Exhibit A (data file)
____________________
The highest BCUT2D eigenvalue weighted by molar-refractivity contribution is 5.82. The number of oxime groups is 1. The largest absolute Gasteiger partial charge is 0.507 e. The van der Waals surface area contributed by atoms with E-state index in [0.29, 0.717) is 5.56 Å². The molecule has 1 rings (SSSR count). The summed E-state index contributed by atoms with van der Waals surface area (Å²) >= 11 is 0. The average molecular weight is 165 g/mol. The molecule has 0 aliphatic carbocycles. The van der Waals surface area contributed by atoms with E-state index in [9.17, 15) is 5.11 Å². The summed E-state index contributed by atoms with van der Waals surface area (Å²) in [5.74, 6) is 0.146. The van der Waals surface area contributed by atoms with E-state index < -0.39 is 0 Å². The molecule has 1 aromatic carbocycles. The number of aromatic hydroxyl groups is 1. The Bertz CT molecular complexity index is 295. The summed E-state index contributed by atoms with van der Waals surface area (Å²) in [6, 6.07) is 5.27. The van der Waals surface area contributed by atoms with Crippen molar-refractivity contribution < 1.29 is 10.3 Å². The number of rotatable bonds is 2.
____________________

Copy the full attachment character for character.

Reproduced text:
The highest BCUT2D eigenvalue weighted by molar-refractivity contribution is 5.82. The number of oxime groups is 1. The largest absolute Gasteiger partial charge is 0.507 e. The van der Waals surface area contributed by atoms with E-state index in [0.29, 0.717) is 5.56 Å². The molecule has 1 rings (SSSR count). The summed E-state index contributed by atoms with van der Waals surface area (Å²) >= 11 is 0. The average molecular weight is 165 g/mol. The molecule has 0 aliphatic carbocycles. The van der Waals surface area contributed by atoms with E-state index in [9.17, 15) is 5.11 Å². The summed E-state index contributed by atoms with van der Waals surface area (Å²) in [5.74, 6) is 0.146. The van der Waals surface area contributed by atoms with E-state index < -0.39 is 0 Å². The molecule has 1 aromatic carbocycles. The number of aromatic hydroxyl groups is 1. The Bertz CT molecular complexity index is 295. The summed E-state index contributed by atoms with van der Waals surface area (Å²) in [6, 6.07) is 5.27. The van der Waals surface area contributed by atoms with Crippen molar-refractivity contribution < 1.29 is 10.3 Å². The number of rotatable bonds is 2.